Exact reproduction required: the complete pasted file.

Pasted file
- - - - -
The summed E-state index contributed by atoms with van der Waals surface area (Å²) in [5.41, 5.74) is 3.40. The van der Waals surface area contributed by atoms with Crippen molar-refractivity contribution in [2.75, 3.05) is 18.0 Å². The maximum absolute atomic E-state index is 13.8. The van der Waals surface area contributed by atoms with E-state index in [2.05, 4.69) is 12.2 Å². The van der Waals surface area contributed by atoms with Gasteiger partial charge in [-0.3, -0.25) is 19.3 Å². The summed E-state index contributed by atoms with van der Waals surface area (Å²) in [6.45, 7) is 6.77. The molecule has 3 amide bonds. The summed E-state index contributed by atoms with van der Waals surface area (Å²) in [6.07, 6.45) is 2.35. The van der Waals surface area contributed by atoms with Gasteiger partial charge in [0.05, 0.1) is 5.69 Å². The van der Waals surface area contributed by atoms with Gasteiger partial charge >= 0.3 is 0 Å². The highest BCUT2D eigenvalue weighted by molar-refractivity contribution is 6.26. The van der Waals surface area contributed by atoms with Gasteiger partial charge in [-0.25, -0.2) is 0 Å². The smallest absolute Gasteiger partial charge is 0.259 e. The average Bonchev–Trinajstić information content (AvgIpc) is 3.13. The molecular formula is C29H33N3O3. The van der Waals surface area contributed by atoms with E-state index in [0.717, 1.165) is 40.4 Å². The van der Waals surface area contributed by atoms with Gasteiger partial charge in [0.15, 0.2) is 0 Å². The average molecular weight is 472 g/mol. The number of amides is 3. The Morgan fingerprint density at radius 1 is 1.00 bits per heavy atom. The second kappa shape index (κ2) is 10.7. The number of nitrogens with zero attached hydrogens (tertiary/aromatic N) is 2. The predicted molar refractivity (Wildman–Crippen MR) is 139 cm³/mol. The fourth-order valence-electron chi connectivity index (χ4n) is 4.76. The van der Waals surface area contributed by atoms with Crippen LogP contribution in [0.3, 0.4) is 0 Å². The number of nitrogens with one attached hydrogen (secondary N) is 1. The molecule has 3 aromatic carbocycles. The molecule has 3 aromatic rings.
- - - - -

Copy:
The summed E-state index contributed by atoms with van der Waals surface area (Å²) in [5.41, 5.74) is 3.40. The van der Waals surface area contributed by atoms with Crippen molar-refractivity contribution in [2.75, 3.05) is 18.0 Å². The maximum absolute atomic E-state index is 13.8. The van der Waals surface area contributed by atoms with E-state index in [2.05, 4.69) is 12.2 Å². The van der Waals surface area contributed by atoms with Gasteiger partial charge in [-0.3, -0.25) is 19.3 Å². The summed E-state index contributed by atoms with van der Waals surface area (Å²) in [6.45, 7) is 6.77. The molecule has 3 amide bonds. The summed E-state index contributed by atoms with van der Waals surface area (Å²) in [6.07, 6.45) is 2.35. The van der Waals surface area contributed by atoms with Gasteiger partial charge in [0.05, 0.1) is 5.69 Å². The van der Waals surface area contributed by atoms with Gasteiger partial charge >= 0.3 is 0 Å². The highest BCUT2D eigenvalue weighted by molar-refractivity contribution is 6.26. The van der Waals surface area contributed by atoms with Gasteiger partial charge in [-0.25, -0.2) is 0 Å². The smallest absolute Gasteiger partial charge is 0.259 e. The average Bonchev–Trinajstić information content (AvgIpc) is 3.13. The molecular formula is C29H33N3O3. The van der Waals surface area contributed by atoms with E-state index in [0.717, 1.165) is 40.4 Å². The van der Waals surface area contributed by atoms with Gasteiger partial charge in [0.15, 0.2) is 0 Å². The average molecular weight is 472 g/mol. The number of amides is 3. The Morgan fingerprint density at radius 1 is 1.00 bits per heavy atom. The second kappa shape index (κ2) is 10.7. The number of nitrogens with zero attached hydrogens (tertiary/aromatic N) is 2. The predicted molar refractivity (Wildman–Crippen MR) is 139 cm³/mol. The fourth-order valence-electron chi connectivity index (χ4n) is 4.76. The van der Waals surface area contributed by atoms with Crippen LogP contribution in [0.3, 0.4) is 0 Å². The number of nitrogens with one attached hydrogen (secondary N) is 1. The molecule has 3 aromatic carbocycles. The molecule has 3 aromatic rings.